Why God accepts us despite our foolishness

6 min read

The book of Job has a happy ending. The proverbial “they lived happily ever after” comes through. Job’s suffering ends, and he is blessed with more than he had before. He gets a family. His daughters are the most beautiful in the land. He gives them an inheritance, something unknown in the ancient world. In the ancient world, only the eldest son got the inheritance. So here we see Job, a very progressive man in ancient times. Job lived long enough to see his great, great, great, great-grandkids. (Job 42:12-16)

But as he suffered, he had these three foolish friends who gave him advice on why bad things were happening to him. Apart from the young man, Elihu, the rest, elderly men were just wrong. At the end of the book of Job, God appears, he is angry at them. My anger burns against you and against your two friends, God says to Eliphaz. For you didn’t speak what is right to Job. (Job 42:7-8) God is livid.

God gets angry? An irreligious person may ask. This idea that God gets angry is offensive to those who believe God is only loving. The same people cannot reconcile how God should deal with evil and injustice. How should God deal with unrepentant paedophiles, wife beaters, mass murderers, despots and the like? They turn themselves inside out trying to explain how God should deal with the problem of evil and injustice.

Why shouldn’t God be angry? A God who doesn’t get angry at injustice is not loving. This is a senile old man, an indifferent being. I will not in a million year’s worship or obey this God. Never. God gets angry because he is love and he loves. In a recent TV advert, the voice-over artist says this of Chef Gordon Ramsey, the foul-mouthed, award-winning chef, “he is only angry because he cares”. Even advertising companies know this to be true.

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On the incompatibility of democracy and religion

6 min read

My second post of the year is on democracy and religion. What a way to start the year! I should post on New Year’s resolutions and how to make sure you fulfill them or how to fast effectively in this fasting season—the foods to eat or not, the jokes to crack or not, the places to visit, how to stay off social media, etc. I should share our moving home stories with you, the brutal blows this home keeps giving us. How we spent the Christmas season and New Year’s excited yet exhausted from the move. But nah, I’m writing to you about the world as I see it.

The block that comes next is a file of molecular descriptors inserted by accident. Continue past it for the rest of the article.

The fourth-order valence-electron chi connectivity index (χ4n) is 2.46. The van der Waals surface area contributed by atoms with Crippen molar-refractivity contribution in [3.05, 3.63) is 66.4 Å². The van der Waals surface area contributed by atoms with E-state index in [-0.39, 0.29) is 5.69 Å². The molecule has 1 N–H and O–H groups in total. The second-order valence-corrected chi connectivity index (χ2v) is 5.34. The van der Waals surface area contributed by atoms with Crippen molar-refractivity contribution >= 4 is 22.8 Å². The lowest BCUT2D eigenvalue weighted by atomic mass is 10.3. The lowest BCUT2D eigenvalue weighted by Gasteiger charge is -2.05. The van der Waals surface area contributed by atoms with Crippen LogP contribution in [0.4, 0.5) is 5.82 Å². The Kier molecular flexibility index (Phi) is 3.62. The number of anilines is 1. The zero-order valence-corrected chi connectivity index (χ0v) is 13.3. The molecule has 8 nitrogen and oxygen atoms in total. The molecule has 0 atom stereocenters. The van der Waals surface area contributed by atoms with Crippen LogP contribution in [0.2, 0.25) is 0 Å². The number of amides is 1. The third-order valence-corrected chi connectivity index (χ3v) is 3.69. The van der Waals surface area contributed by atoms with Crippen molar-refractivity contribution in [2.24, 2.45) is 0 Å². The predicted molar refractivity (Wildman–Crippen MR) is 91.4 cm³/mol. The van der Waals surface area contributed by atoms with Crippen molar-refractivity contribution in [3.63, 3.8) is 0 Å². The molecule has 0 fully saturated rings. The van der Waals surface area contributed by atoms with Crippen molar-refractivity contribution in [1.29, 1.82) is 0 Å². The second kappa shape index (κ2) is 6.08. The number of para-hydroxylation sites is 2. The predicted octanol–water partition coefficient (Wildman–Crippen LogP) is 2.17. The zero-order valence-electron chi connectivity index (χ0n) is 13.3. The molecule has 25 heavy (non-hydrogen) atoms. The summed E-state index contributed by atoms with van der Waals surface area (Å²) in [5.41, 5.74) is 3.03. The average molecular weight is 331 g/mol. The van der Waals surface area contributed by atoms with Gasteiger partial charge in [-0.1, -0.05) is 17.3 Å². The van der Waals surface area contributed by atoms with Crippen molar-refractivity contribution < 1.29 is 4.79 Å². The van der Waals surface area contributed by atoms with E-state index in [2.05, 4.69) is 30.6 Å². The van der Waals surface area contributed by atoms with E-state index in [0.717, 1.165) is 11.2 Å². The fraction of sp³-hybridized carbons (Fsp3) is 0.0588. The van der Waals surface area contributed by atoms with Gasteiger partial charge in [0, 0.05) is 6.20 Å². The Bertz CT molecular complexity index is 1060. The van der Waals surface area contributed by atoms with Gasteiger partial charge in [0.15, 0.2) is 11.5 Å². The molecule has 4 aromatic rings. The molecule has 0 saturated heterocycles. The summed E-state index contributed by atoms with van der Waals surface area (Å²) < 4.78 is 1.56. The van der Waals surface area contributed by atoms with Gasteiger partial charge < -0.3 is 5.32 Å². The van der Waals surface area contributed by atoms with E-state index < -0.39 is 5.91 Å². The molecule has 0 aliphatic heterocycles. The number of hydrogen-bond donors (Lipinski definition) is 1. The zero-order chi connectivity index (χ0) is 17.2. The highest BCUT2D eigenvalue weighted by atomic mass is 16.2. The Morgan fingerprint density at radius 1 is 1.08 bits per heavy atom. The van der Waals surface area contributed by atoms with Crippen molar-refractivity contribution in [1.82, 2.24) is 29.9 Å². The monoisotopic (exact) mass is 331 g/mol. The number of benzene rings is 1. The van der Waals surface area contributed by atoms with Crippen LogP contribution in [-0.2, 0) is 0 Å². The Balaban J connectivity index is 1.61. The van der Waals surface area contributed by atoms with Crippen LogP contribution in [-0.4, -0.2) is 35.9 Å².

Hey, enjoy the ride. You are here you may as well read the post.

Here we go.

Last year, I wrote a short Facebook post pointing out India’s path to religious ethnocentrism—a phenomenon that’s taking place in supposedly democratic countries—countries that are supposed to allow divergent views to flourish within the parameters of law and reason, the cornerstones of democracy.

Here is the post

India, the world’s most populous democracy is trying its hand on RELIGIOUS ETHNOCENTRISM. Where Hinduism (religion) is going to be used as a criterion for nationality (Indian) excluding 200 million Indian Muslims and 28 million Indian Christians and others.

Same as Trump with Make America Great Again.

Same as Johnson with Brexit.

Same as ISIS with Abu Bakr Al-Baghdadi

Same as Hungary with Viktor Orbán. And the list goes on.

The results? Religious intolerance and persecution of the “other”.

What say you proponents of religion in a democracy?  Are they compatible?

As usual, such posts elicit passionate responses. A Christian brother responded passionately objecting to me equating President Trump to ISIS and Al Shabab. He argued and rightly so that Trump hadn’t committed atrocities as ISIS and Al Shabab have. We continued to engage over Facebook messenger and this year he sent me a lengthy response.

As I responded to him, I thought there was enough material in my responses to turn them into blog posts. I have redacted his name and altered or made clear some points.

This was his initial response to my post.

I don’t know what Johnson and Orban stand for or what you don’t like about them, but mentioning Trump along side (sic) ISIS, Boko Haram and Al-Shabab is very absurd to me. Mention to me one thing he did that lines up with what these other thugs did. I’m going to say something now and you or other people that read this may roll eyes and think I’ve gone nuts . . . . Trump is the best thing that happened to America in a long long (sic) time and he is actually just as he promised making (sic) America great again. He is definitely not the most eloquent of presidents, doesn’t have the ‘qualifications’ as we know, not a good history, he is rugged, with too many rough edges but he is God’s tool at these season  (sic) to disrupt and keep at bay the plans of wickedness and evil that wants (sic) to sweep over the US. I hope he wins one more term and you will see after he’s gone and if a democrat (sic) takes over, that’s the beginning of the downhill into the drains for America. There you go, I said it!!! Pick up the stones now people.

Continue reading “On the incompatibility of democracy and religion”